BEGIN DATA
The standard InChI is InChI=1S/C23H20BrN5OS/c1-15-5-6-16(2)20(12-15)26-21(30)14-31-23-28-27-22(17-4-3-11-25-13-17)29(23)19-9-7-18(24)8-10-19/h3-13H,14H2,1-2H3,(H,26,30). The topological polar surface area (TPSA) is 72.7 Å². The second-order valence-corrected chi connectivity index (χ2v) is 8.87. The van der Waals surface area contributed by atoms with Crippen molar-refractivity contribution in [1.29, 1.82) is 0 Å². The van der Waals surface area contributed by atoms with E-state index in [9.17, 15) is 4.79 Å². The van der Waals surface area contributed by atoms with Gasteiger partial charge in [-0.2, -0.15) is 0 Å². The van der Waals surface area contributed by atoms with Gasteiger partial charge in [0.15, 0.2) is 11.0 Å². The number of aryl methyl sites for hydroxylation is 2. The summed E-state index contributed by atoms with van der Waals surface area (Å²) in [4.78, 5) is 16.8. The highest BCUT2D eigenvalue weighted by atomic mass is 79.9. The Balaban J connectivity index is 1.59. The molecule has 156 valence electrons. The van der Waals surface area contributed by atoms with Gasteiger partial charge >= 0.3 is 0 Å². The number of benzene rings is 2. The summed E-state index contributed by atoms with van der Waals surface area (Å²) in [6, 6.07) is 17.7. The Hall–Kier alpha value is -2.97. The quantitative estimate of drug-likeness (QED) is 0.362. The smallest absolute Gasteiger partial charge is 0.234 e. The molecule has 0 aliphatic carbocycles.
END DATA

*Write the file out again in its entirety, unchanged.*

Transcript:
The standard InChI is InChI=1S/C23H20BrN5OS/c1-15-5-6-16(2)20(12-15)26-21(30)14-31-23-28-27-22(17-4-3-11-25-13-17)29(23)19-9-7-18(24)8-10-19/h3-13H,14H2,1-2H3,(H,26,30). The topological polar surface area (TPSA) is 72.7 Å². The second-order valence-corrected chi connectivity index (χ2v) is 8.87. The van der Waals surface area contributed by atoms with Crippen molar-refractivity contribution in [1.29, 1.82) is 0 Å². The van der Waals surface area contributed by atoms with E-state index in [9.17, 15) is 4.79 Å². The van der Waals surface area contributed by atoms with Gasteiger partial charge in [-0.2, -0.15) is 0 Å². The van der Waals surface area contributed by atoms with Gasteiger partial charge in [0.15, 0.2) is 11.0 Å². The number of aryl methyl sites for hydroxylation is 2. The summed E-state index contributed by atoms with van der Waals surface area (Å²) in [4.78, 5) is 16.8. The highest BCUT2D eigenvalue weighted by atomic mass is 79.9. The Balaban J connectivity index is 1.59. The molecule has 156 valence electrons. The van der Waals surface area contributed by atoms with Gasteiger partial charge >= 0.3 is 0 Å². The number of benzene rings is 2. The summed E-state index contributed by atoms with van der Waals surface area (Å²) in [6, 6.07) is 17.7. The Hall–Kier alpha value is -2.97. The quantitative estimate of drug-likeness (QED) is 0.362. The smallest absolute Gasteiger partial charge is 0.234 e. The molecule has 0 aliphatic carbocycles.